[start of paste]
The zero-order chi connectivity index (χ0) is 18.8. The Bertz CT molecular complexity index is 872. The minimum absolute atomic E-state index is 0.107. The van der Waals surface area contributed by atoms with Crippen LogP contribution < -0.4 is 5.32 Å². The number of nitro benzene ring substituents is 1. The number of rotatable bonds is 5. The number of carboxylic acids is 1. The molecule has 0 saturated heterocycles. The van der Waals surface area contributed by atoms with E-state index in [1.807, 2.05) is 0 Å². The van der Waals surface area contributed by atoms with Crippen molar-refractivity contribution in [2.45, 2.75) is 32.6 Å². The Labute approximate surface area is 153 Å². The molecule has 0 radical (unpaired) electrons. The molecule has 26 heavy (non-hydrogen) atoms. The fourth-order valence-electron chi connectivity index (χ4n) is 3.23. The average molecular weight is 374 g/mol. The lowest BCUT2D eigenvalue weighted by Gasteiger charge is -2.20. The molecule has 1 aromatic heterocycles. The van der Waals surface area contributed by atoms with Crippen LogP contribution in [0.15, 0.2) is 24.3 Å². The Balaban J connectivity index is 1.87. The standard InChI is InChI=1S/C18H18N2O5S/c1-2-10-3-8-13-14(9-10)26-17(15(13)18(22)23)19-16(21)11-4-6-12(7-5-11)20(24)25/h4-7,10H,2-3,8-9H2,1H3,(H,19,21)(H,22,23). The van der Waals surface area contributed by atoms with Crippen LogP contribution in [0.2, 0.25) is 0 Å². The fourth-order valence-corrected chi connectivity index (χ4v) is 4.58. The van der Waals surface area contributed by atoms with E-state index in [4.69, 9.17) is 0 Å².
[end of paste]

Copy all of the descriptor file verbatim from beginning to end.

The zero-order chi connectivity index (χ0) is 18.8. The Bertz CT molecular complexity index is 872. The minimum absolute atomic E-state index is 0.107. The van der Waals surface area contributed by atoms with Crippen LogP contribution < -0.4 is 5.32 Å². The number of nitro benzene ring substituents is 1. The number of rotatable bonds is 5. The number of carboxylic acids is 1. The molecule has 0 saturated heterocycles. The van der Waals surface area contributed by atoms with E-state index in [1.807, 2.05) is 0 Å². The van der Waals surface area contributed by atoms with Crippen molar-refractivity contribution in [2.45, 2.75) is 32.6 Å². The Labute approximate surface area is 153 Å². The molecule has 0 radical (unpaired) electrons. The molecule has 26 heavy (non-hydrogen) atoms. The fourth-order valence-electron chi connectivity index (χ4n) is 3.23. The average molecular weight is 374 g/mol. The lowest BCUT2D eigenvalue weighted by Gasteiger charge is -2.20. The molecule has 1 aromatic heterocycles. The van der Waals surface area contributed by atoms with Crippen LogP contribution in [0.15, 0.2) is 24.3 Å². The Balaban J connectivity index is 1.87. The standard InChI is InChI=1S/C18H18N2O5S/c1-2-10-3-8-13-14(9-10)26-17(15(13)18(22)23)19-16(21)11-4-6-12(7-5-11)20(24)25/h4-7,10H,2-3,8-9H2,1H3,(H,19,21)(H,22,23). The van der Waals surface area contributed by atoms with Crippen LogP contribution in [0.2, 0.25) is 0 Å². The fourth-order valence-corrected chi connectivity index (χ4v) is 4.58. The van der Waals surface area contributed by atoms with E-state index in [4.69, 9.17) is 0 Å².